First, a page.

I really enjoyed this one. And I still think your podcast is the best for PF. I love your simple style. Maybe it is because I’m 28, live in an RV in FL with my high school sweetheart wife, that this interview really resonated with me… I feel like I’m always coming up with insane (-ly awesome) ideas and it takes me a little to convince my wife how BA they really are ;). (I’m actually currently working on the living in a sailboat idea!).

    If I can add one tiny suggestion, I’d say keep going with interesting topics and maybe don’t worry about going back to a script or pre-selected questions. I was getting really excited when they started talking about some of their adventurous plans, and I thought “no, he’s already getting into the personal finance advice portion of the show! It’s almost over!” :P. But maybe that’s just me, because our lives are so similar. I’m now going to check out their site and waste a few hours.

    Keep doing your thing MF, I love all your stuff.

  6. Bob. Frugal+as+dirt.
    May 19, 2016 at 3:07 pm

    Damn good interview! Man I wish them well.

  7. May 19, 2016 at 7:41 pm

    I love their stuff thanks so much for interview.

    I hope you have figured out a schedule for yourself. I am having the same problem. I thought I would get so much done after my lay off but the task of mothering seems to have expanded to fill the space.

    Though I haven’t figured out a consistent posting schedule I am sitting down at my computer ( writing) every day so that’s a plus.

    And if you need a little pressure. I want to let you know your tax stuff has been immensely helpful and I am anxiously waiting for more travel posts. Specially since I want to take my family out of the country!

  8. May 19, 2016 at 7:44 pm

    PS. You might want to add share buttons. I clicked the Twitter one up top and it took me to your page instead of creating a link to share the interview.

  9. Eric
    May 19, 2016 at 9:02 pm

    There should be a drinking game, where whenever the MF says “yeah”, you take a drink. And when he ends a sentence with “so, yeah”, you take two drinks. You’d be trashed in no time. Lol

    I love everything else about the podcast though.

  10. Christopher R Goheen
    May 19, 2016 at 9:31 pm

    Awesome interview MF! I want to wish mike and Lauren congrats on their new baby boy and all the best for their current adventures and beyond. One thing I would like to question about their investment strategy and that of many others on the FIRE journey is thinking that the stockmarket is a “safe place” for your assets. I recently read the book “killing sacred cows” by Garrett Gunderson and it has really made me reconsider my own path to FIRE. I reccomend this book to anyone who has the slighted interest in personal finance.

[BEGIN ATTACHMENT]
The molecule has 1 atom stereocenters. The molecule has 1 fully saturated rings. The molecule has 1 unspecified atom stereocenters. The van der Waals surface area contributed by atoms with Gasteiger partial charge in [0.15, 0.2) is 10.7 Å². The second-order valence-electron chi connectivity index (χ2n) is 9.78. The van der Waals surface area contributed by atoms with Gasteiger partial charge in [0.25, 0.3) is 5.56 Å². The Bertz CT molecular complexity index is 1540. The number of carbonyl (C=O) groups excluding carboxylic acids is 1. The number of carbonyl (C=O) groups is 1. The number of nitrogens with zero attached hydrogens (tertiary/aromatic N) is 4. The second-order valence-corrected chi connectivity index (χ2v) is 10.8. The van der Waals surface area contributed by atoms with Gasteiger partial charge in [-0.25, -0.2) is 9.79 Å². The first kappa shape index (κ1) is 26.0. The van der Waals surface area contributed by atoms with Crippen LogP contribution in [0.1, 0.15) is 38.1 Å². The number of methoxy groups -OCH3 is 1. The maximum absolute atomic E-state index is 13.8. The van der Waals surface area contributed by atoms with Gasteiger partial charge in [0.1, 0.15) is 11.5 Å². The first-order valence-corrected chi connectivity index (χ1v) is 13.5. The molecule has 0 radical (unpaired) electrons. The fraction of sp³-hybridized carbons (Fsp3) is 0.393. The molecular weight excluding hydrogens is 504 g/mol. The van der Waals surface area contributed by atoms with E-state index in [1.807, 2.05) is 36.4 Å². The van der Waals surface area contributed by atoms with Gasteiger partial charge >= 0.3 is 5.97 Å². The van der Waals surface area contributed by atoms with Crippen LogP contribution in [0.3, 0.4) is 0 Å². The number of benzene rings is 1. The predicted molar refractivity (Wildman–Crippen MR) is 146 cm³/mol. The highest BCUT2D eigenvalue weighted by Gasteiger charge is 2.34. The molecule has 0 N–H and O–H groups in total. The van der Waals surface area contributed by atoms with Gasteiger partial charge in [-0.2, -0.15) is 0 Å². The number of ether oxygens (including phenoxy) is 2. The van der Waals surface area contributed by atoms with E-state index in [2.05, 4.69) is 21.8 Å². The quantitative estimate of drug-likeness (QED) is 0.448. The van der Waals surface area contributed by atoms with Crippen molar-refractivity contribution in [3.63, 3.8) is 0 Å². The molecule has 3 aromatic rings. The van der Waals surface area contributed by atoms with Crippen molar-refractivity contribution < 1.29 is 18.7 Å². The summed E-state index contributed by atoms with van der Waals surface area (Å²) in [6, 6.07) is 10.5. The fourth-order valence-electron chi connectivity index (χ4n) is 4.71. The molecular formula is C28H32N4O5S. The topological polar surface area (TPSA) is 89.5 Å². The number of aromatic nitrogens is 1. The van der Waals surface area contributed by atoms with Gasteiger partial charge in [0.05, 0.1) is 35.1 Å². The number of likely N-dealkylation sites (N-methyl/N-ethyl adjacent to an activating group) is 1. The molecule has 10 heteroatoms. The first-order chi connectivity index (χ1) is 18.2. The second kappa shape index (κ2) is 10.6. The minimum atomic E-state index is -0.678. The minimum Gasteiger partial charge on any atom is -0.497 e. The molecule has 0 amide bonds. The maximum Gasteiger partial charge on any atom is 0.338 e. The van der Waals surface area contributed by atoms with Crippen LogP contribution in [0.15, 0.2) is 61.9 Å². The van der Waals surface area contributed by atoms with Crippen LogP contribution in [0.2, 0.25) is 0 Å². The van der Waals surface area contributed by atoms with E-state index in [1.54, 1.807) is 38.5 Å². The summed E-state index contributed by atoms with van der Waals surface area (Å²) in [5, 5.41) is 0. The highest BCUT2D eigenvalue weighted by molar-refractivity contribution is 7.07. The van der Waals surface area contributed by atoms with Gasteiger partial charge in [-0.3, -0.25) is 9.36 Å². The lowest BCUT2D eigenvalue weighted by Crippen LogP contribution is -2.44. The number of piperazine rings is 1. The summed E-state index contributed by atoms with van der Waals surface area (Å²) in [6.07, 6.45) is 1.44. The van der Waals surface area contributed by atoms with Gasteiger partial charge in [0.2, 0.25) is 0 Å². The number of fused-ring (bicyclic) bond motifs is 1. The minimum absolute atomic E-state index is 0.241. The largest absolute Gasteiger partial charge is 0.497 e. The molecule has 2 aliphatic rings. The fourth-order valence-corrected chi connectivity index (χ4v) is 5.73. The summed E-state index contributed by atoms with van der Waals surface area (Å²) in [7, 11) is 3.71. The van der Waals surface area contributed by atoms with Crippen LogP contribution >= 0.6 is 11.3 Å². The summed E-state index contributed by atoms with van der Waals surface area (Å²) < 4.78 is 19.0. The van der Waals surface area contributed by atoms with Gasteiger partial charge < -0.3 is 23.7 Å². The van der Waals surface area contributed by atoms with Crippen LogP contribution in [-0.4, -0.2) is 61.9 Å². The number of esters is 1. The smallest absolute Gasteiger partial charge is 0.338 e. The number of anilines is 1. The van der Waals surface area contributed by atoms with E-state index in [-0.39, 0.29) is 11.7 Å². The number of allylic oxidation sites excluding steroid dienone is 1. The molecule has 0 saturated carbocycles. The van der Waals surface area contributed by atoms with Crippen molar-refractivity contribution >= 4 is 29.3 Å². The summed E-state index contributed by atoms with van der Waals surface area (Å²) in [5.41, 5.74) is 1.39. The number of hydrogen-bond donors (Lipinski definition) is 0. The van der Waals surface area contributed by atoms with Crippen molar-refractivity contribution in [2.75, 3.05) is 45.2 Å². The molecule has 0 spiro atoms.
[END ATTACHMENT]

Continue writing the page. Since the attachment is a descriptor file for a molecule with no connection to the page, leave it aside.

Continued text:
Thanks again MF for all the incredible value you have created for the FIRE community.

  11. May 21, 2016 at 9:38 am

    Nice interview Brandon!

    Love the idea of dual citizenship. Thankfully Australia is one of those countries mentioned that allow you to keep your Australian citizenship if you were to get another. And you’re right about watching Mike and Lauren’s videos, I can’t stop watching!

  12. May 22, 2016 at 3:14 pm

    Great interview! Thank you for the audio streaming and for the transcript. Crazy idea but I do agree with dual citizenship.

  13. May 31, 2016 at 10:07 pm

    Great interview! Thanks for introducing me to Mike and Lauren! I particularly liked how they went deep on how exactly they make money on YouTube and what the numbers actually look like.

  14. June 12, 2016 at 11:43 pm

    Hmm, I’m such a home-body that I don’t think I could go through with being THAT frugal. Though I would like to travel during retirement.

    Thanks for the post (long time lurker, first time poster)

  15. NB
    August 28, 2016 at 8:58 pm

    Thanks for a great show, Mr Mad Fientist! My husband and I are always looking forward to the new episode!
    I looked through the notes but I couldn’t find $49 Udemy code. Can you share it please? Thanks!

  16. September 13, 2016 at 10:05 am

    hahah living on a sail boat! that would be awesome! I hear alot of expats are moving to costa rica, would definitely want to vacation there before making the move. I wonder how much farther the dollar would go holistically.

  17. Fergus
    January 21, 2017 at 11:51 am

    Great podcast. RE: medical tourism: what happens if something goes wrong? How pursue medical negligence, liability, etc.? Thanks, Fergus